According to latest studies, regular attendance at religious services lessens the risk of death by 20 percent. This information was taken from the volunteers who spanned numerous religious denominations.
This research was conducted by Eliezer Schnall, Ph.D., clinical assistant professor of psychology at Yeshiva College of Yeshiva University. He was accompanied by Sylvia Wassertheil-Smoller, Ph.D., professor of epidemiology and population health at Albert Einstein College of Medicine. This research was conducted as an ancillary of the Women’s Health Initiative (WHI). The WHI is a national, long term study aimed at addressing women’s health issues.
The researchers assessed the religious practices of more than 90,000 post-menopausal women participating in the WHI. They explored the probable link between religious service attendance and strength and comfort gained from religion with consequent cardiovascular actions and the overall health and mortality of the individual. This study showed a 20 percent reduction, for religious services regular attendees, in the mortality risk; however it did not reveal a major change specially linked to cardiovascular disease. These women answered questions regarding religiosity and baseline health conditions. They were kept an eye on by the WHI researchers for almost around 7 years.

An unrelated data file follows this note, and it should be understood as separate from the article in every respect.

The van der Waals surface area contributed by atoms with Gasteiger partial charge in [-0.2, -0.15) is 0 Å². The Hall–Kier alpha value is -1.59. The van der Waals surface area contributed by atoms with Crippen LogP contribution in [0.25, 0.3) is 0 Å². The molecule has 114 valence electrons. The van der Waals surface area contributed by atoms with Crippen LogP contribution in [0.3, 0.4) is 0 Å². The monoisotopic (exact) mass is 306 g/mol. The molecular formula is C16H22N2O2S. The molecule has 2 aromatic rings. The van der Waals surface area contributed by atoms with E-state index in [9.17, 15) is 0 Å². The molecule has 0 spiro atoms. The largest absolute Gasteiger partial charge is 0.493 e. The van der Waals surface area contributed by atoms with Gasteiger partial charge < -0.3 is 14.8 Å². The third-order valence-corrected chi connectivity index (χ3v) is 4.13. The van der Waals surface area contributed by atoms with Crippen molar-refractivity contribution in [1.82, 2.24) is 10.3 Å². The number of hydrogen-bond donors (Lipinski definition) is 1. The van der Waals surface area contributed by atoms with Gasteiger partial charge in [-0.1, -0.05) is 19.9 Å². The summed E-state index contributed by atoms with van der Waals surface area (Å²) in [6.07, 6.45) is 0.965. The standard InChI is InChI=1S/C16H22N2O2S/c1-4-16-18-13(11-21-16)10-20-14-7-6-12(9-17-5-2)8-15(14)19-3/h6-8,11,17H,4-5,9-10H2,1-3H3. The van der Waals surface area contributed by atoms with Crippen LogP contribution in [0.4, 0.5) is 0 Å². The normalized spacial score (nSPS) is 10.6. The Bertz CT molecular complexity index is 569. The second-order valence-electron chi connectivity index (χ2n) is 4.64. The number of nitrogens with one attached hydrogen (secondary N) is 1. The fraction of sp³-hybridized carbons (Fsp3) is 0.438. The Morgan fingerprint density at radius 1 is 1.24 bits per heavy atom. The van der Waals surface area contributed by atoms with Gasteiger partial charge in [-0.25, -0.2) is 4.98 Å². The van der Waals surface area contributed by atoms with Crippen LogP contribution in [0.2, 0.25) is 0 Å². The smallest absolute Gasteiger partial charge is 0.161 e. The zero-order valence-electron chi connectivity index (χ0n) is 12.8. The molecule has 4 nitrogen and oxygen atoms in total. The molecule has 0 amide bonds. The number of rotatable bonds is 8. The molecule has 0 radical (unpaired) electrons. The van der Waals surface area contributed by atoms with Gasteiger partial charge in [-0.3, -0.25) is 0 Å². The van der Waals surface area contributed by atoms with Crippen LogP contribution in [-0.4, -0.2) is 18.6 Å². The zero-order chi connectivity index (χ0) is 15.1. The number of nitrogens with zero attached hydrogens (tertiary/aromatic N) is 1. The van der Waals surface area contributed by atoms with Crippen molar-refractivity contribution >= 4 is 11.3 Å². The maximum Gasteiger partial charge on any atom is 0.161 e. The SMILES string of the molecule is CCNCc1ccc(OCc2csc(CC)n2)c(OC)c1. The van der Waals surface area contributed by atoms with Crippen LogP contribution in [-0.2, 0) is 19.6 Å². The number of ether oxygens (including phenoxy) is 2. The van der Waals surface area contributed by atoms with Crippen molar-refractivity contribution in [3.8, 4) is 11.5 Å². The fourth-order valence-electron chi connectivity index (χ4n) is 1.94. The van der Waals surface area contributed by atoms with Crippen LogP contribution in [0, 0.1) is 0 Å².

Dr. Schnall says, “Interestingly, the protection against mortality provided by religion cannot be entirely explained by expected factors that include enhanced social support of friends or family, lifestyle choices and reduced smoking and alcohol consumption. There is something here that we don’t quite understand. It is always possible that some unknown or unmeasured factors confounded these results.”
The researchers, in order to judge the effect of religion on mortality, looked at various factors like frequency of religious service attendance, self-report of religious affiliation, religious strength and comfort; in association with cardiovascular well being and death. The volunteers answered three questions at registration, whether they were religiously affiliated, how often they attended religious services, and lastly if religion provided health and comfort to them.
The researchers concluded that religious behavior is linked with higher rate of mortality; however the effect of religion on the physical well being of the individual is still to be decoded.
The scientists are planning on studying the psychological profiles of the women who regularly attend religious services; in order to see its positive effect on their physical well being.
It is funded by the National Institutes of Health. Their findings are published in the Psychology and Health issue.